Restoring a piano is like giving an old, cherished instrument a second chance to shine. Keeping the piano’s history alive is more important than simply fixing what’s broken. Every piano has its own story and personality, and through restoration, we help it tell that story better and louder.

The process starts by picking the right pianos for restoration. You should look for pianos that are special because of their history or how they were made. Once a piano is chosen, it goes on a journey in the workshop. There, skilled people work on it, taking care of each part of the piano, from the keys to the strings. Piano restoration experts make sure everything is just right so that when the piano is played again, it sounds amazing.

In this article, we’re going to learn how a piano goes from being picked for restoration to being ready to perform on stage. It’s a journey that brings old pianos back to life letting them be a part of music and performances once again.

Identifying a Piano for Restoration

When it comes to restoring pianos, not every piano is a good candidate. The decision to restore a piano involves looking at a few important things: its history, how it’s made, and whether it can be made better.

Historical Value

Some pianos are special because they have a rich history. They might have been made by famous manufacturers, used by well-known musicians, or have been part of important events. These pianos are like treasures, holding stories from the past. Restoring them helps keep these stories alive for future generations.


The current state of the piano is crucial. You should look at how much wear and damage there is. This includes checking the piano’s structure, like the frame and soundboard, and the mechanical parts, like the hammers and strings. The goal is to see if the piano can be fixed up to look and sound good again. Some pianos might be too far gone, making restoration too difficult or expensive.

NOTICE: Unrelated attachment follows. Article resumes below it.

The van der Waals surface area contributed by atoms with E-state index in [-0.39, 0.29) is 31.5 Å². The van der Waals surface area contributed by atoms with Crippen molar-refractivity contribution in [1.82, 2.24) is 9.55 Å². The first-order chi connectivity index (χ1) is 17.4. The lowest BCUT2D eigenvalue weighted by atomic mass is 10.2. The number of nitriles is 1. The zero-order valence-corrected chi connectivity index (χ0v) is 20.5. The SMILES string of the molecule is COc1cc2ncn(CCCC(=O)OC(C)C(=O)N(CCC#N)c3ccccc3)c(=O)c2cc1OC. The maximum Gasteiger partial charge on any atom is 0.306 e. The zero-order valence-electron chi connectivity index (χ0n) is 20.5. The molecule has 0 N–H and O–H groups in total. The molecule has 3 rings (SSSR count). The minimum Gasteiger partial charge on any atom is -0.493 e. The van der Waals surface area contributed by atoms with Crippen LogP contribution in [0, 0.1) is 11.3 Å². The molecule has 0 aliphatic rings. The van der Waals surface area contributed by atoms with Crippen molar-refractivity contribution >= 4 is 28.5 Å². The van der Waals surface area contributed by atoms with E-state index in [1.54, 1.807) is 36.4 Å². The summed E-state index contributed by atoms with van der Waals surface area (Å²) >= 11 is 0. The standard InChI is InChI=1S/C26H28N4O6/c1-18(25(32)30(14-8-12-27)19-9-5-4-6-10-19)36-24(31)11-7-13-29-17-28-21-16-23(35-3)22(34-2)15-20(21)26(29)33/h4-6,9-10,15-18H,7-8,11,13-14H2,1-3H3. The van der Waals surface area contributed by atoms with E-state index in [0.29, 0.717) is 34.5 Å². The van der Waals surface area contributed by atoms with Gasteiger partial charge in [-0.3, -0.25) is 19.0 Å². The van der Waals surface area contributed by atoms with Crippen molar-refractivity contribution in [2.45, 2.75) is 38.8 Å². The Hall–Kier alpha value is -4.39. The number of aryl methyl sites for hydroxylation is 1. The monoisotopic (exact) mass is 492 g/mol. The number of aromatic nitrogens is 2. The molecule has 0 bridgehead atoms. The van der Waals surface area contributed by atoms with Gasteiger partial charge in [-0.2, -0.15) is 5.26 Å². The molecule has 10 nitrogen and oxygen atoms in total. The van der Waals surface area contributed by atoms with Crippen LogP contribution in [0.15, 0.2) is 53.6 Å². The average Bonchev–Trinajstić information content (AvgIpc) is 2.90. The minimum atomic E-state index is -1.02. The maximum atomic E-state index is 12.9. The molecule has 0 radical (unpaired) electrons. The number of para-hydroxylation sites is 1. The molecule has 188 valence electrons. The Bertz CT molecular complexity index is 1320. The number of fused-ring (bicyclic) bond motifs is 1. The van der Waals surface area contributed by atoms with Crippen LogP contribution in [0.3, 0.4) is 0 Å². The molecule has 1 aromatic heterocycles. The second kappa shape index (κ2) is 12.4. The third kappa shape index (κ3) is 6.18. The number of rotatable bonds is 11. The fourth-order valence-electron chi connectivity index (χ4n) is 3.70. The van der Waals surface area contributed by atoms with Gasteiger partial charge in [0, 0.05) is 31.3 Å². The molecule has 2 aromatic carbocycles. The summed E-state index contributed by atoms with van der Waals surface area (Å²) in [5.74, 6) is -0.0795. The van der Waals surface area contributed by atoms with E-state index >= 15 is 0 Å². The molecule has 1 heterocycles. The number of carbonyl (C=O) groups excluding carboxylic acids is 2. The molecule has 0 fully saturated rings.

Potential for Improvement

A piano’s potential to be improved is another big factor. The idea is to figure out if fixing the piano will make it sound better. And to also see if those improvements will last. This means thinking about how the piano will be used after it’s restored. And if those uses will be worth the effort and cost of restoration.

Initial Assessment

The first step in the restoration process is doing a detailed check-up of the piano. This involves learning about the piano’s background, who made it, and its age. It also means looking closely at every part of the piano to see what kind of shape it’s in.

With these criteria, we carefully choose which pianos to restore and ensure that every restoration project is meaningful and that the piano will not only look and sound beautiful but also have its place in history and music

The Restoration Workshop: Tools, Techniques, and Team

The heart of piano restoration is the workshop, a place where old pianos are brought back to life. It’s filled with a variety of tools and equipment, each designed for a specific part of the restoration process. 

From simple hand tools for delicate adjustments to larger machinery for heavy-duty work, every piece plays an important role in transforming worn-out pianos into beautiful instruments again.

Tools and Equipment

Restoration work requires a wide range of tools. For woodworking, there are saws, chisels, and sanders to repair or recreate piano parts. Special clamps and glues are used to fix loose joints and cracks. 

For the mechanical parts inside the piano, technicians use screwdrivers, wrenches, and pliers to adjust and replace the complex components that make a piano play. Tuning requires its own set of precise tools, including tuning hammers and electronic tuners, to get each note sounding just right.

The Restoration Team

A successful restoration relies on a team of skilled professionals, each an expert in their area: